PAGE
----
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Kelly, Wild Horses - LETTER FROM MONTANA xhausted and...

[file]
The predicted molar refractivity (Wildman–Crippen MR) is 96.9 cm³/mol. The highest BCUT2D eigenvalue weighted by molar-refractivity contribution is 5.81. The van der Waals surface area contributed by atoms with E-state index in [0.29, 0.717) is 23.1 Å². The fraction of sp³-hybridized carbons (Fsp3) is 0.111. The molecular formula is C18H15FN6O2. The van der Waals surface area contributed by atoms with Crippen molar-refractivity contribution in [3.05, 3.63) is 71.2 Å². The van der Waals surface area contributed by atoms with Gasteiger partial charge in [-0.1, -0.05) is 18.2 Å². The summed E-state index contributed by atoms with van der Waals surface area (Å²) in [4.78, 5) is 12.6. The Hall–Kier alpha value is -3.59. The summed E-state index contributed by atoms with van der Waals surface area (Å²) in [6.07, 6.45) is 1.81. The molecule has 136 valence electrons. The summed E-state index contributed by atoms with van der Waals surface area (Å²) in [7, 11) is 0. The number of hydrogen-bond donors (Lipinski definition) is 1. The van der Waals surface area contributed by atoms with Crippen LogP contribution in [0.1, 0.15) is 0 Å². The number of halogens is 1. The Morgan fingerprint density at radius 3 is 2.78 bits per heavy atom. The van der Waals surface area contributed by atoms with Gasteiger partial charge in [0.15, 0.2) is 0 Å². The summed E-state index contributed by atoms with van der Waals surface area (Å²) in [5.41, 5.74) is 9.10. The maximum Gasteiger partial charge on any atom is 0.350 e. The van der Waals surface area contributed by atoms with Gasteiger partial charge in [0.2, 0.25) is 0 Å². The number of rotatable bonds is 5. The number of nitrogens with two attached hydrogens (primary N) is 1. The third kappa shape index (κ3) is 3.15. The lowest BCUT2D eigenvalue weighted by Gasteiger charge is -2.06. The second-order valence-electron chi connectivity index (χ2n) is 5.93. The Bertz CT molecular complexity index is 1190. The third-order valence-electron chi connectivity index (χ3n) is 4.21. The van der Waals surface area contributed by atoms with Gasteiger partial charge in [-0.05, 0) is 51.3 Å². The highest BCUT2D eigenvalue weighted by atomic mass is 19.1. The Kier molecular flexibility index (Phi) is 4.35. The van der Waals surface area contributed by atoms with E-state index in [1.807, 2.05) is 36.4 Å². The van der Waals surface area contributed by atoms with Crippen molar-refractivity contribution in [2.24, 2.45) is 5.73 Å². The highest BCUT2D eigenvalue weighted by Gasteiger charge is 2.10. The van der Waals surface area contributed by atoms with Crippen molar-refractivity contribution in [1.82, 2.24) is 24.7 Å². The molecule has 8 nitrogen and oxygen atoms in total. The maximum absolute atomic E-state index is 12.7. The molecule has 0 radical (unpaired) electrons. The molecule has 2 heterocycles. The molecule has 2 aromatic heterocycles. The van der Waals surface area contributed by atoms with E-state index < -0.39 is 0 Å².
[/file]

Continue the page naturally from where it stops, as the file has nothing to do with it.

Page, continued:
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Unformatted text preview: LETTER FROM MONTANA xhausted and terrified, a herd of wild mustangs gal- lop around the side of the mountain, miraculously managing to skirt the treacherous prairie-dog holes and deep crevices as they try to escape the scream- , ing, whirling predator on their tail. Their instincts tell them they can out-run most any animal, but this one is relentless. You wish a director would yell “Cut,” and the horses would be led to a plush Hol- lywood stable for rest, food, and water. But it’s not a movie, and the pilot flying the helicopter is not an actor. He works ‘ for a government program to round up wild horses from public lands. The target horses this week are from the Sandwash Basin herd, in northwestern Colorado. As the horses hit a straightaway at full stride, a camouflaged fence gradually funnels them into a trap. Close to the neck of the trap, the roundup crew releases a “Judas horse,” which runs to the front of the pack HOME ON THE RANGE Wild horses in the Sandwash Basin of northwestern Colorado gallop during a roundup on September 30, 2005. Inset, Senator Conrad Burns last year. 224 l VANITY FAIleww.vanityfair,com PHOTOGRAPH BY JOHN KELLY and leads the mustangs directly into a tiny corral. Once inside, the horses screech to a stop, piling up on top of one another as dust flies, the gate slams, and the helicopter pulls away to go back for more horses. When the crew is finished, a few of the horses will be‘ released back onto the range, some will be put up for adoption, but most will be relo- cated to government holding facilities, and a large number will be eligible to be sold to slaughterhouses, thanks to Senator Conrad Burns (Republican, Montana). In 1971, Congress passed a law that banned the inhumane treatment of wild horses and put safeguards into place so they couldn’t be sold for slaughter. That law was the result of a two-decades—long crusade by Velma Johnston, better known as “Wild Horse Annie.” But in December 2004 that law was gutted. Just days before the Thanksgiving holiday recess, when most of Washington was getting ready to leave for the long weekend, Senator Burns put the NOVEMBER 2006 INSET BY MATTHEW MINARD LETTER FROM MONTANA final touches on his rider No. 142, which removed all protections for wild horses (and burros) that were over the age of 10 or had been offered unsuccessfully for adoption three times. Such animals could now be sold “without limitation, including through auction to the highest bidder, at local sale yards or other convenient livestock selling facilities.” Burns inserted his one-page rider into a 3,300-page budget—appropriations bill on the eve of the bill’s congressional dead- line, and there would be no opportunity for either public or legislative debate. The following week rider No. 142 was uncovered, thanks in part to a tip from “14111116 faced regular death threats and answered the door with a pistol?" says Karen Sussman. the Government Printing Office. Animal advocates and politicians from both major parties were outraged. Representative Ed Whitfield, a Republican from western Ken- tucky, observed, “The thing that is so dam- aging about this Conrad Burns amendment is that he passed it on an appropriations bill that no one knew about. . . . It is precisely the way the legislative process should not work. I don’t know his motivations, but more than likely he was protecting the ranchers who have leased those lands [for cattle and sheep grazing].” Despite protests, President Bush, who likes to borrow the imagery and ethos of the American cowboy (and whom Burns once praised as having “earned his spurs”), signed the rider into law, capping a series of policy moves at the Bureau of Land Management (B.L.M.), the government agency in charge of managing the horses, that have sought to diminish the protected status of these “living symbols of the historic and pioneer spirit of the West,” as the 1971 law called them. The rider caused such anger that in May 2005 the House of Representatives over- whelmingly passed a bipartisan bill to re- store the original intent of the 1971 law. A similar amendment in the Senate had to make one stop before its confirmation vote: the appropriations subcommittee for the Department of the Interior, which has jurisdiction over all federal lands and the National Park Service. Burns is chairman of that committee. Proving again that one man can make a difference, he blocked the amendment from going to vote. The B.L.M., part of the Department of the Interior, is responsible for administer- ing America’s 261 million acres of public land. Historically, it has worked closely with 226 | VA N I T Y FAIR I www.vunilyfair,com ranchers and other commercial interests, such as gas and oil, coal, and timber, in the management and use of these lands. Over— seeing the wild horses is one, small part of what the bureau does, but to the general public, which has an emotional attachment to them, it is one of its most important re- sponsibilities. Celebrated in film, literature, and our nation’s history, the mustangs helped Lewis and Clark complete their his- toric expedition, and during the opening of the frontier, they pulled plows, delivered mail, and carried soldiers in battle. Senator Robert Byrd (Democrat, West Virginia) summed up the feelings of many when, in his speech to overturn the Burns rider, he criticized the B.L.M.’s management of the wild horses. “Surely there are actions that can be taken by the BLM to ensure the proper operation of the wild horse and burro program without resort- ing to the slaughter of these animals.” Horse Whisperers hen you drive up the dirt road to Karen Suss- man’s double-wide trailer, in South Dakota, you are greeted by two dogs, 12 cats, and the 300 mus- tangs that roam her 680 acres. Sussman meets you at the door, and the first thing she asks is “Have you eaten?” An intern who worked for Sussman once called her “the mother of all living things.” But she is no pushover. As president of the 750-member International Society for the Protection of Mustangs and Burros, Suss- man, 59, is a fiery activist who also works part—time as a nurse, in Eagle Butte, South Dakota, for the Indian Health Service. Small and energetic, with short hair that stays in place when she moves, she looks like a for- mer gymnast and seems always ready to jump to the next task. Her home is packed with the late Wild Horse Annie’s personal items, making it a kind of unofficial muse— um~she even has Annie’s saddle resting on a sawhorse. Sussman, who never knew Annie person- FRIEND OF FLICKA Wild-horse activist Velma Johnston, better known as Wild Horse Annie, with Hobo, a rodeo horse her father gave her in I924. ally, grew up in rural Pennsylvania. In 1981, she adopted her first horse and began volun- teering for Annie’s organization. She became president of it in 1989, and both president and executive director in 1993. During these years, she worked closely with Helen Reilly, who was Annie’s good friend and personal secretary. (Reilly passed away in 1993.) Suss- man knows Annie’s story inside out, and so, at one time, did many other people. By the time her 1971 law passed, Annie had been featured in countless newspaper articles, on national television, and in popular magazines as diverse as Reader’s Digest and Esquire. At age 11, while living outside Reno, An- nie contracted a severe case of polio and under- went an experimental operation, after which she was hospitalized in a body cast for nearly nine months. A bright spot in her day was looking at a large painting of mus- . tangs entitled Roaming Free, which hung in the hospital hallway. “I stud- ied it with all my senses. I could just feel what it was like out there, wing- ing along with the herd,” Annie wrote. When Annie’s cast was removed, it turned out the constricting plas- ter, which covered much of her neck and head, had not allowed space for her face to develop even- ly, and while she would grow to a height of five feet seven inches, she was twisted out of alignment by the polio. Annie’s dis- figurements proved to be traumatic. Kids taunted her, so she retreated into her studies, wrote poetry, drew, and helped her father take care of the animals on their ranch. Her best friend was a rodeo horse named Hobo, which her father had given her when she got out of the hospital. “Then there’s her most famous story,” Sussman says, “the one that changed her life.” On a beautiful morning in 1950, An- nie was driving to her secretarial job in Reno when she approached a truck pulling a livestock trailerwa common sight. As she pulled closer, she saw blood dripping out of the trailer. Through the wooden slats she saw it was jam-packed—not with cattle, but with horses. Trampled under their feet was a young foal, no more than a few months old. When the truck turned off the highway onto a dirt road, Annie followed it. Its desti- NOVEMBER 2006 LETTER FROM MONTANA nation was a slaughterhouse that processed horsemeat for pet food. The truck parked next to a holding pen, and a man unlocked the trailer gate. As the gate swung open, a tight pack of mustangs untangled and scrambled to get out, falling over the trailer’s edge, landing on top of one another, fighting to get to their feet, running into the holding pen. he horses were bat- tered and bloody. Most had wide swaths of flesh torn from their sides, which were oozing blood. Annie would later learn that such wounds were in- flicted when the horses were roped, pulled off their feet, then dragged up a ramp into the cattle trailer. Many were spot- ted red from shotgun blasts fired by wran- glers in planes. Still in the trailer was the foal, trampled to death. An- nie gasped and leaned forward, sick to her stomach. She received the nickname “Wild Horse Annie” a few years later, as her reputation as a mustang advocate grew. In Carson City, Nevada, she entered a BORN FREE PHOTOGRAPHS: TOP, BY KURT MARKUS; BOTTOM, BY JOHN KELLY NOVEMBER 2006 Karen Sussman at her home, in Lantry, South Dakota; below, a helicopter chases horses for a Sandwash Basin roundup. packed room in the state-senate building to speak before a committee about banning the airplane roundup of wild horses. As she walked down an aisle, a local rancher, in an attempt to ridicule her, said in a loud voice, “Well, if it isn’t Wild Horse Annie.” " ’ The press in the room _ picked up the nick- ‘ name, and in a genius - public—relations move, 3 Annie adopted it. As a g result of her activism, ‘Annie faced regular - death threats,” Sussman ays, “and answered the door at her ranch out- ide Reno—the Double . Lazy Heart—with a pis- ‘ olsbehind her bac .” Before she faced the >U.S. Senate, in 1971, . Annie orchestrated one of the largest letter- writing campaigns in US. history, and Con- gress was flooded with letters, many written by children and teenagers, on behalf of the horses. Widespread, unreg- ulated commercial exploitation had brought the mustang numbers from two million in the early 19005 to fewer than 18,000 in 1971. Arthur Miller and John Huston’s 1961 film, The Mg‘its, depicted the increasing despera— tion of the down—and—out cowboys who traf- ficked in the few remaining wild horses. The Wild Free-Roaming Horses and Burros Act passed both houses of Congress unanimously. It protected the mustangs “from capture, branding, harassment, or death.” The B.L.M. was the main agency assigned to enforce this law. Annie died of cancer at age 65 on June 27, 1977, but Sussman and others continue her work, which they believe is far from over. “The B.L.M. has consistently exploited the intent of the law,” says Sussman. “They have constantly chipped away at key provi- sions. The horses on my ranch come from two herdsione of which comes from the B.L.M.—that were zeroed out. The total land that was set aside for mustangs in the 1971 law has been reduced by over 10 mil- lion acres.” Sussman, like many wild-horse advo- cates, thinks that the mustangs, under the LETTER FROM MONTANA stewardship of the B.L.M., could one day reach numbers so low that their ability to survive in the wild would be at risk. Slaughterhouse Blues y the late 70s the population of wild horses had increased to 44,000, and changes were made to the 1971 law, adding provisions for “excess animals” to be removed from the range—the excess to be determined by the secretary of the interior when he saw a threat to “a thriving natural ecological balance and multiple-use relation- ship in that area [i.e., ranching].” A 1976 amendment to the law allowed for mecha— Idaho), the B.L.M. began enthusiastically re- moving wild horses from the range—around 40,000 between 1984 and 1987. Journalist Tad Bartimus, in an article for the Associated Press, revealed how ranchers and the B.L.M. had gotten around the four— horse adoption limit: dozens of individuals would adopt four horses each, then give the ranchers power of attorney. Bartimus quoted a Montana rancher who had gotten 1,100 horses this way, which he planned to sell to the slaughterhouse. The rancher said, “We have powers of attorney from people in Arizona, California, Texas and Mon- tana.. .Of course, they went to slaughter. “The health and future 01:116211 . 15111 danO er, sa nized roundups (helicopters and trucks), and roundup numbers began to increase dramati— cally. More revisions in 1978 allowed for old, sick, and lame animals “to be destroyed in the most humane manner possible,” a mea- sure Annie supported, according to Suss- man. “Annie wanted to create an airtight bill, and she foresaw population problems in the future,” she says. “She wanted to deal with such problems on the range and to avoid the roundups and slaughterhouse horrors.” The 1978 revisions also specified how the horse- adoption program should dispose of healthy excess animals: “qualified individuals” were allowed to adopt no more than four horses each (for which the B.L.M. charged a fee of $25 a horse). After proving they had treated the animals humanely for one year, the new owners were given title. The four-horse limit and one—year probationary period were in— tended to eliminate the economic incentive for ranchers to take large numbers of horses to sell to slaughterhouses. Thanks to former Nevada Republican senator Paul Laxalt, however, a loophole big enough to drive a truck through—one straight to the slaughterhouse—was also included in the revisions. It stated that wild horses and burros would lose their protected status once the new owner received title. The implications of this became all too clear after Ronald Rea- gan installed the pro-ranching-and—mining James Watt and later the lesser-known but like-minded William P. Clark and Donald Hodel as secretaries of the interior. In 1984 the B.L.M. instituted a fee—waiver program, whereby most anyone willing to take at least 100 wild horses would get them for free, and from 1985 to 1987, after Congress appropri- ated $51 million for roundups (thanks mostly to Republican senator James McClure, of 228 I VA NIT Y FAIR l www.vanityfair.com 8 finger Kathre1‘1s. Everybody knows what’s happening, but nobody will admit i .” According to a 1990 report by the GAO. (the General Accounting Office, now the Govern— ment Accountability Of- fice, which does indepen- dent, nonpartisan reports at the request of Con- gress), 20,000 wild horses were placed with “79 in- dividuals and 4 Native American tribes. . . . We found that hundreds of these horses died of star- vation and dehydration during the l-year pro- bation period and that many adopters, primar— ily ranchers and farm- ers sold thousands more to slaughter after obtaining title from BLM.” The GAO. report concluded, “By its very design the fee-waiver program was a prescription for commercial exploitation of wild horses.” The Animal Protection Institute of Amer- ica and the Fund for Animals took the B.L.M. to court in response to such abuses, and in 1988 a federal judge ruled that the B.L.M. could not issue a title if it knew the adopter intended to sell an animal to slaugh- ter. This terminated the fee-waiver program. But in the 1990s abuses under the adop- tion program were still being reported, be- coming more of an internal B.L.M. issue. In a series of articles for the AP, published in the mid-1990s, Martha Mendoza docu— mented how the B.L.M. had falsified rec- CALL OF THE WILD . Photographer Ginger Kathrens, creator of the PBS documentary Cloud: Wild Stallion of the Rockies, at her home, in Hillside, Colorado, in April. ords used to identify and track horses, and how bureau officials were selling horses to slaughter after enlisting their friends and relatives to adopt them to circumvent the four-horse—per—person limit. In 1997, to address these abuses, Presi- dent Clinton’s B.L.M. announced additional regulations to protect the horses, including checking with adopters and spot-checking slaughterhouses. Buyers now had to sign an affidavit ensuring they had no intent to sell the horses for slaughter or processing. Un- der the Bush administration things would again take a turn for the worse. An American Classic he mustang is a relatively small and sturdy horse, measuring close to five feet (15 hands) high and weighing on average 900 pounds. Its chest looks narrow from the front but deep in profile, more substantial than an Arabian’s but not as bulky as a quarter horse’s. Its legs spread out from its body in a distinctive slight “A” shape. Mustangs come in all colors, from black the Pryor Mountains, in Senator Burns’s home state of Montana. And one of the best guides to take you through this territory and teach you about mustangs is documentary-film maker Ginger Kathrens. Kath— rens is a rock star in the wild-horse world. Driven and tough, she lets out frequent sparks of good humor. You’d never want to get on her bad side, though, or she would stare you down with her intense blue eyes. For her PBS series, which began in 2001 with Cloud: VVzld Stallion of the Rock- ies, Kathrens is filming Cloud, a majestic white mustang stallion. She has followed him for more than 10 years, from his birth. Now he is lead stallion of his own family. The Pryor Mountains are rugged and beautiful, filled with steep canyons and ex— pansive valleys. The Big Horn Canyon cuts across the plains as far as the eye can see. To film the latest installment in Cloud’s life, Kathrens treks on foot to find him. She is loaded down with gear: an Arriflex Super 16-mrn. film camera, a large Canon digital video camera, a heavy tripod, a Nikon 35— NOVEMBER 2006' PHOTOGRAPH BY KURT MARKUS LETTER FROM MONTANA mm. still camera, and binoculars. Pointing to a tree-filled valley that leads to the main watering hole, she looks through her bin- oculars, and a smile breaks across her face. “There’s Cloud,” she says. “He’s making his way to the watering hole.” “The lead mare chooses when and where to feed and water,” Kathrens explains. Cloud waits on top of a low hill just above the water hole. “Cloud typically takes the rearguard po— sition to make sure it is safe for everyone else before he goes down to water.” She checks the view through her telephoto lens as she explains the makeup of a family band: a stallion, a lead mare, plus several other mares, and all of their offspring under three. Usually, when the stal- lions are two years old, the lead stallion kicks them out and they join a bachelor band. “Made up of horses ranging in age from two and up, the bachelor bands serve an important role in wild—horse society,” says Kathrens. “The bachelors join up with one another for protection and social activities. They don’t have family responsibilities, so they can hang out and cause mischief. The <.<. _ . . . ll lllfi BWLM and the admnnstratton want to talk about 1110116], the} ,ir grazing pr ,7 look at t younger bachelors spar with the older ones to hone their fighting skills. A bachelor’s ul- timate goal is to steal a mare and start his own family.” “Hes still letting Flint stay around,” ob- serves Kathrens. Flint is Cloud’s ...